Being aware of the signs of sepsis and seeking early treatment could save a life.

Every 2.8 seconds in the world, someone dies of sepsis. That amounts to 11 million deaths a year, according to the Global Sepsis Alliance. In fact, one-fifth of all deaths worldwide are linked to sepsis, and many could have been prevented if the root infection were treated early. 

Sepsis occurs when your immune system, in trying to fight an infection, experiences an extreme response and begins attacking your body’s own tissues and organs. This can result in organ failure and death. Both bacterial and viral infections, as well as other microorganisms such as fungi and parasites, can lead to sepsis.

“It’s like a runaway train. There is no stopping sepsis if it’s not treated early,” says Mediclinic Southern Africa’s Clinical Quality Specialist Riani Retief. “Often, people suffering from sepsis only seek medical attention when it’s already too late, and by then it is very, very difficult to turn around. However, if treated early, sepsis is potentially reversible.”

What causes sepsis?

“Sepsis can be described as a continuum – beginning with an infection, and moving to sepsis, and finally turning life-threatening,” Retief explains. “The body’s normal response to dealing with an infection is to send in the ‘fighter pilots’, the antibodies in the form of white blood cells.” These cells react and, in most cases, help the body fight off the infection. But every now and then something happens to dysregulate that response. This causes uncontrolled inflammation and immunosuppression, ultimately leading to septic shock – a life-threatening dysfunction of organs such as the skin, soft tissue, lungs, heart, and others.

Critical signs of sepsis

Infections that lead to sepsis often start in the lungs, urinary tract, skin and gastrointestinal tract. Luckily the condition has clear symptoms so treatment can be initiated early:

Slurred speech or confusion

Extreme shivers or muscle pain/fever

Passing no urine all day

Severe breathlessness

It feels like you are going to die

Skin that is mottled or discoloured

Who is most at risk?

“People with weakened immune systems, as well as people over the age of 60 and children under the age of one year are more susceptible to sepsis,” Retief says.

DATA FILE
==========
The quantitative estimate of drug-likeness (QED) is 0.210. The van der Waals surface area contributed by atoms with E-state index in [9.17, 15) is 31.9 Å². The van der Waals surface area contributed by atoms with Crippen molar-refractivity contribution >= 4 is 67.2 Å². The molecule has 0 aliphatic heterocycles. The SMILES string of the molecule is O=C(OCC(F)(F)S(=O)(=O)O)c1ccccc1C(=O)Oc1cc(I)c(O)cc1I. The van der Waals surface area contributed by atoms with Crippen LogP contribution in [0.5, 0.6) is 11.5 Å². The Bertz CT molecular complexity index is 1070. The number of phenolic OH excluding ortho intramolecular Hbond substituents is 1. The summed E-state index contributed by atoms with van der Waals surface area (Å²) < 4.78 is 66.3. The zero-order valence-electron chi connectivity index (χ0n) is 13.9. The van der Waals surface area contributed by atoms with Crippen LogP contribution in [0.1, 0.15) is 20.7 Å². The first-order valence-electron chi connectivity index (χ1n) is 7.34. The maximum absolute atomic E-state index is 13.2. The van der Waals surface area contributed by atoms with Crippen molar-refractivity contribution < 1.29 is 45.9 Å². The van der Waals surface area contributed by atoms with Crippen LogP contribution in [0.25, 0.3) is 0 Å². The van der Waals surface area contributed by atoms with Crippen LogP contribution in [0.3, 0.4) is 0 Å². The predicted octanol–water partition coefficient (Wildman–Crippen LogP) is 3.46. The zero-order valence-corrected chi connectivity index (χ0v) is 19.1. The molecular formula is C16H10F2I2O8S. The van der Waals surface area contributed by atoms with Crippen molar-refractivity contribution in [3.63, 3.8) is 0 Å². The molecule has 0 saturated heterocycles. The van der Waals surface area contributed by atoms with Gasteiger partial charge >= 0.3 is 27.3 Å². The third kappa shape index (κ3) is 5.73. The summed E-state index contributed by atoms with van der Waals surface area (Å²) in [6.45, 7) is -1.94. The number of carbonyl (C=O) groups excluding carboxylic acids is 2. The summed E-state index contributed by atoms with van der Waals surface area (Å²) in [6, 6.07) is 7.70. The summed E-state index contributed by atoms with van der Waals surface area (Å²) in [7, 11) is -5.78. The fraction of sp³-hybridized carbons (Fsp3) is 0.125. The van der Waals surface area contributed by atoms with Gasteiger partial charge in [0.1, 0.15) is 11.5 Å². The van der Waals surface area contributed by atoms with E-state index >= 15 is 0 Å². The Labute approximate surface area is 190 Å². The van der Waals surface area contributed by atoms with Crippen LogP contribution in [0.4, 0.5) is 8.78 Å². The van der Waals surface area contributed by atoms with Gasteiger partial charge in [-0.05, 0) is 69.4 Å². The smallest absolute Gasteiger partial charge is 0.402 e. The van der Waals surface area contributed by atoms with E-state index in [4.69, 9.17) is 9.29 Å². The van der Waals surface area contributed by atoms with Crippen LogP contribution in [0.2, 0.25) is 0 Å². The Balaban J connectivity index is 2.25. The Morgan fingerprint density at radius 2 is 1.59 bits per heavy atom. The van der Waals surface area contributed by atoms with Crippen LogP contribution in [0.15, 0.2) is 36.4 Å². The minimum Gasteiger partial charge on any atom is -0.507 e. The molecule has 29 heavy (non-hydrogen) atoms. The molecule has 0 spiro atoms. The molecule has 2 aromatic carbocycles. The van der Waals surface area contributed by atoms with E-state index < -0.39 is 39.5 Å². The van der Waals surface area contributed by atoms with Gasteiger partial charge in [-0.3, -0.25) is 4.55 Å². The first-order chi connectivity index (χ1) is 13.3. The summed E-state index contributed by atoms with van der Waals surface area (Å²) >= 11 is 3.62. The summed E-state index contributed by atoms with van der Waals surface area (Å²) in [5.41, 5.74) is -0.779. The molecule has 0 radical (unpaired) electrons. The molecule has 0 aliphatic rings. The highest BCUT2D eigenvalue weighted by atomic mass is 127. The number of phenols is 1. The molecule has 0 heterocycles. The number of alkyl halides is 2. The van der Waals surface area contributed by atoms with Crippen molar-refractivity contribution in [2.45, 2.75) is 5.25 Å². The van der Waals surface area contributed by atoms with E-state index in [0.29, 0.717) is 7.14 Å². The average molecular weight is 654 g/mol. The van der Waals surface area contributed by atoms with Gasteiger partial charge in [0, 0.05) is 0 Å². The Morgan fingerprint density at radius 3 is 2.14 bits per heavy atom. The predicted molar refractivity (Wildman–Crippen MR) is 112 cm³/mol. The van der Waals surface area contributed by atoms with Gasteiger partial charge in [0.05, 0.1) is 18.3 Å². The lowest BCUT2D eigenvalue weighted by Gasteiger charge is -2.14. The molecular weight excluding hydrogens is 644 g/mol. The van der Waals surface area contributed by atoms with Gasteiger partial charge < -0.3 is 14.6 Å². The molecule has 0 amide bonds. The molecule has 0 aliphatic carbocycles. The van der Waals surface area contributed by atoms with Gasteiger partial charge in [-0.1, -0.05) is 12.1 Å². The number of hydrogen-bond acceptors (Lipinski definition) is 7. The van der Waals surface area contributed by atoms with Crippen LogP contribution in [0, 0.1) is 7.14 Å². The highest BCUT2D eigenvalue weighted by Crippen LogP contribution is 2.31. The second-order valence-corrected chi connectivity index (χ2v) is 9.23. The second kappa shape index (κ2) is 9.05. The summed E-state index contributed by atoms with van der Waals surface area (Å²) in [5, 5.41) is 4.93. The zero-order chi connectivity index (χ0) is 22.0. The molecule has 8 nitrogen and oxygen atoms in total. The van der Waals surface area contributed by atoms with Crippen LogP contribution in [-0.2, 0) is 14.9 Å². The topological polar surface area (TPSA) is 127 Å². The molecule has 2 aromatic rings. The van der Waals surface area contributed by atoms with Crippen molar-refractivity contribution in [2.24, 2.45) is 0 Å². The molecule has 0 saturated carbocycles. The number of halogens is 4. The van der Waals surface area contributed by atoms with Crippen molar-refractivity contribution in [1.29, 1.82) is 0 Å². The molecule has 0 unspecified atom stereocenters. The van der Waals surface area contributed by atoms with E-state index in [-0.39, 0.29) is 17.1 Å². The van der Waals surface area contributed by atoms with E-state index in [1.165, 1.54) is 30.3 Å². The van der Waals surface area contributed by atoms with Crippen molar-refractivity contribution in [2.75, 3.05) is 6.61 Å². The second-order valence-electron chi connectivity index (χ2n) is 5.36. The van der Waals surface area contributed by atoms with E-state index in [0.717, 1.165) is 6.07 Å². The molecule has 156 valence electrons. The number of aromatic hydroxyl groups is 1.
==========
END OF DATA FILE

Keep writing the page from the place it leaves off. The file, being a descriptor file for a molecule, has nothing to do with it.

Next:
Patients with chronic lung, liver or heart disease, AIDS, and diabetes are also vulnerable, as are those taking immunosuppressive drugs for diseases like cancer, systemic lupus, rheumatoid arthritis, or multiple sclerosis. Those who don’t have a spleen are also at high risk of sepsis because the spleen purifies the blood and produces the infection-fighting white blood cells.

The role of hygiene in sepsis prevention

The primary way to prevent sepsis is to prevent infection in the first place by practising basic hygiene and good sanitation.

“Hygienic living starts with proper hand hygiene and the proper management of food and water we consume,” Retief says. “Mediclinic Southern Africa has a very strong culture of infection, prevention and control (IPC), and handwashing forms an integral part of this. One good spin-off from the COVID-19 pandemic was that people became more aware of good hand hygiene – in other words, washing with proper soap or alcohol-based hand rub containing at least 70% alcohol.

“As nurses, we usually recommend that people should wash their hands with water and soap when they’re visibly soiled; otherwise, a good alcohol-based hand rub will suffice. With handwashing, it’s all about the mechanics. It’s not just the soap or alcohol itself that is used, but the mechanical movement of the hands and fingers that assists in cleaning.”

Remember, a simple act like keeping your hands clean can help save lives.

Disclaimer: The information provided in this article was correct at the time of publishing. At Mediclinic we endeavour to provide our patients and readers with accurate and reliable information, which is why we continually review and update our content. However, due to the dynamic nature of clinical information and medicine, some information may from time to time become outdated prior to revision.